The letters of the apostle Paul to the Thessalonian church – a strong church that Paul had planted and nurtured – are, in effect, spiritual report cards. The context is clear; Paul is writing to his best students – these are a teacher’s letters to those who have done best in class. Just how good were they? Paul tells us in congratulating them:
“And so you became a model to all the believers in Macedonia and Achaia. The Lord’s message rang out from you not only in Macedonia and Achaia—your faith in God has become known everywhere” (1 Thessalonians 1:7).
But Paul doesn’t stop with congratulations – in fact, he only begins there. Having complimented the Thessalonians on their spirituality, notice how he continues: “…brothers and sisters, we instructed you how to live in order to please God, as in fact you are living. Now we ask you and urge you in the Lord Jesus to do this more and more” (1 Thessalonians 4:1).
The Thessalonians clearly received a grade of “A” in pleasing God, but Paul urges them to do more – and he doesn’t stop with the first subject: “Now about your love for one another we do not need to write to you, for … you do love all of God’s family throughout Macedonia. Yet we urge you, brothers and sisters, to do so more and more” (1 Thessalonians 4:9). Another “A” – another still not good enough. Paul proceeds in the same way through all the subjects in which the Thessalonians had excelled: “Encourage one another and build each other up, just as in fact you are doing” (1 Thessalonians 5:11).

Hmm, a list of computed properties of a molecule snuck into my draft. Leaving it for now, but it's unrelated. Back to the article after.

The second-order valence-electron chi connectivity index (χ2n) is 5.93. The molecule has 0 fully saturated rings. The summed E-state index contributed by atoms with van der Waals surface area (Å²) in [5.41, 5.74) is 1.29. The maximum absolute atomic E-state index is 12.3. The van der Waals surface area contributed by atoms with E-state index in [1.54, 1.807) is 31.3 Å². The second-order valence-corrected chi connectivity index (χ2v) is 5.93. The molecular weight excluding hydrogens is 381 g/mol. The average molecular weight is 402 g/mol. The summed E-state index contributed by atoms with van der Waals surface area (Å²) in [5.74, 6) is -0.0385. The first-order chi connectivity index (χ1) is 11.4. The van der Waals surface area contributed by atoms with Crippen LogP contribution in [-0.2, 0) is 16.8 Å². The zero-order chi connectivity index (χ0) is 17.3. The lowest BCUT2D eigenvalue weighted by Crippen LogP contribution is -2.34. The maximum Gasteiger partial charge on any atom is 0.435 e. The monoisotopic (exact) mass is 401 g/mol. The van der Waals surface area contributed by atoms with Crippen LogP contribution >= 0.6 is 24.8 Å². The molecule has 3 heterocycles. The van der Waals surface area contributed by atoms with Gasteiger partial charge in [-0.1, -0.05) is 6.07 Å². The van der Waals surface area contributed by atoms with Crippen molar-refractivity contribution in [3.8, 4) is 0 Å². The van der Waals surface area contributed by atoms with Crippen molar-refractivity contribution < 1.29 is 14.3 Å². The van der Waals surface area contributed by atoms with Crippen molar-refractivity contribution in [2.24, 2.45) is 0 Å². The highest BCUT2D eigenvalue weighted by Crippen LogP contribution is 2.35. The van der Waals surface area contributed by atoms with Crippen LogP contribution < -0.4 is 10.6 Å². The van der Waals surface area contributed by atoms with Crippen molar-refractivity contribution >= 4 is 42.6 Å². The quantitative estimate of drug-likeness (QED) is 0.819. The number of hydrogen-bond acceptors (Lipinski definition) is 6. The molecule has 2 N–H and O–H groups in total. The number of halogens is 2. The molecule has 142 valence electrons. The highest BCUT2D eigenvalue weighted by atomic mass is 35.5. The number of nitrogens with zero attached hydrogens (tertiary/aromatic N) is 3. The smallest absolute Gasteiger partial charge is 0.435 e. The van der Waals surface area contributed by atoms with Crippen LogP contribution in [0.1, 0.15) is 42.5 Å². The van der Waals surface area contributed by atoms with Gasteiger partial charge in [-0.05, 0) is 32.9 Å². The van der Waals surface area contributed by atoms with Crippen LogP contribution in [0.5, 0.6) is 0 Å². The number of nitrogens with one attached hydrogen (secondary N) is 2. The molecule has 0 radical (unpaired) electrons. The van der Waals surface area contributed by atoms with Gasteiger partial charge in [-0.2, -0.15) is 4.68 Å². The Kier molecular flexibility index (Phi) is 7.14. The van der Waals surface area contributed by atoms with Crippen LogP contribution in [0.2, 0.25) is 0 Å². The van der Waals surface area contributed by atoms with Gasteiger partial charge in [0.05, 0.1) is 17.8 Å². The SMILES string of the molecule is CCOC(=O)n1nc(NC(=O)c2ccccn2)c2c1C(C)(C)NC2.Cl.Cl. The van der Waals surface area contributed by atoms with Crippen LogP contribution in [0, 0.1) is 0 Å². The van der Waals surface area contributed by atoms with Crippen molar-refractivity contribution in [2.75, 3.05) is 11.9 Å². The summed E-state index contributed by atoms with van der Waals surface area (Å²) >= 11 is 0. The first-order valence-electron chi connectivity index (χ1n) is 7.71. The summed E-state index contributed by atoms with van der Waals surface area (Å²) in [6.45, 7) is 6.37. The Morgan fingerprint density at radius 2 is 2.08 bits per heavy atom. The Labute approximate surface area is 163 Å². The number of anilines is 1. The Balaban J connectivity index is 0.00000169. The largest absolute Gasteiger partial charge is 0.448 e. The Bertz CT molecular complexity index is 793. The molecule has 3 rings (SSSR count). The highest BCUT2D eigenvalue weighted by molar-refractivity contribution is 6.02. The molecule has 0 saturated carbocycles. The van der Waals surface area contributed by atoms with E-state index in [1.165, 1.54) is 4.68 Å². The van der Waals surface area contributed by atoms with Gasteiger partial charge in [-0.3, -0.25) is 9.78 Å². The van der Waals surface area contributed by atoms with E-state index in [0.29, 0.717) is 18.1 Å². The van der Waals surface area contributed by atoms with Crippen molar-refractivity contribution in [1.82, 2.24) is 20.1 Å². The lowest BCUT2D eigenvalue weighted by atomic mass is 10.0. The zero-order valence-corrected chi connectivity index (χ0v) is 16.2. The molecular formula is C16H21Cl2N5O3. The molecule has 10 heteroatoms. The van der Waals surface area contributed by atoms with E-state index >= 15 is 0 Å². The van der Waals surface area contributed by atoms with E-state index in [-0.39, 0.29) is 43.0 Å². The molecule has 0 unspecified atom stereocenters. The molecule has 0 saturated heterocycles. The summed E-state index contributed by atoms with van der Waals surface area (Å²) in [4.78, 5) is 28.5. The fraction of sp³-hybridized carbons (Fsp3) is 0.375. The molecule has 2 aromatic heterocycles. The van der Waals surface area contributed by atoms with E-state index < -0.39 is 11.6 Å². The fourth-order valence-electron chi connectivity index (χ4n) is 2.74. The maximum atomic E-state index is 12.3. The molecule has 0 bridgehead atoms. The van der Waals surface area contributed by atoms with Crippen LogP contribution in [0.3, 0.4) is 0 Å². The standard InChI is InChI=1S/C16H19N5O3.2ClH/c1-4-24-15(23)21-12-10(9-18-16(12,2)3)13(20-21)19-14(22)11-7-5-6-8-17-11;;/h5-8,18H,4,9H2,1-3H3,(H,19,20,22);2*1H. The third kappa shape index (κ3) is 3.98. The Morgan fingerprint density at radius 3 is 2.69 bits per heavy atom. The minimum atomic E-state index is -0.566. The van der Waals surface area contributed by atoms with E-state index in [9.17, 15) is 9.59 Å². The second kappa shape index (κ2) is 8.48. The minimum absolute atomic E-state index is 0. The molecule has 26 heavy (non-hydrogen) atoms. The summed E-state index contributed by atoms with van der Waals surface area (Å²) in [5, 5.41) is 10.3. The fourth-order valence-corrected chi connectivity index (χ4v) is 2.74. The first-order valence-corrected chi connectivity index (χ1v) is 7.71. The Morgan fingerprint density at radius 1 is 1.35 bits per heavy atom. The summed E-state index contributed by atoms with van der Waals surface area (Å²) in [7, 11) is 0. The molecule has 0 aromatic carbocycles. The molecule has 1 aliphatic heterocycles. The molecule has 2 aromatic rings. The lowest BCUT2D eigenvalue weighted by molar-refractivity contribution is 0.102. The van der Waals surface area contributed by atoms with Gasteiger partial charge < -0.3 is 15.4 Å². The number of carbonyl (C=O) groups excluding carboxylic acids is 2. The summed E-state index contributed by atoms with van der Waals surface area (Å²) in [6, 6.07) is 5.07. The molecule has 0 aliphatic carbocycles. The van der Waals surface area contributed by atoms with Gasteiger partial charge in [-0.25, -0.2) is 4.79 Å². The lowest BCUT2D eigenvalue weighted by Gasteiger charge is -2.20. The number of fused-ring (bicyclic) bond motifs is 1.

Paul’s second report card to the Thessalonians is not much different: “… brothers and sisters … your faith is growing more and more, and the love all of you have for one another is increasing” (2 Thessalonians 1:3); “… brothers and sisters, never tire of doing what is good” (2 Thessalonians 3:13).
The pattern is clear. Even though they were his best students, the apostle repeatedly urges the Thessalonian believers, strong as they were, to do more and more – never to stop doing more and more.
Humanly, it’s natural to want to rest a little after our battles, savor our victories, enjoy the report card and take a break before hitting the next semester. But Paul knew that the more we do with God’s help, the more we become capable of doing. God doesn’t want us to serve and help in any way other than to the fullest extent of His help. He also doesn’t want to reward us minimally, but to the fullest extent possible. That’s why Paul urges us repeatedly, if we are doing what we should, that is well and good! Now do more and more!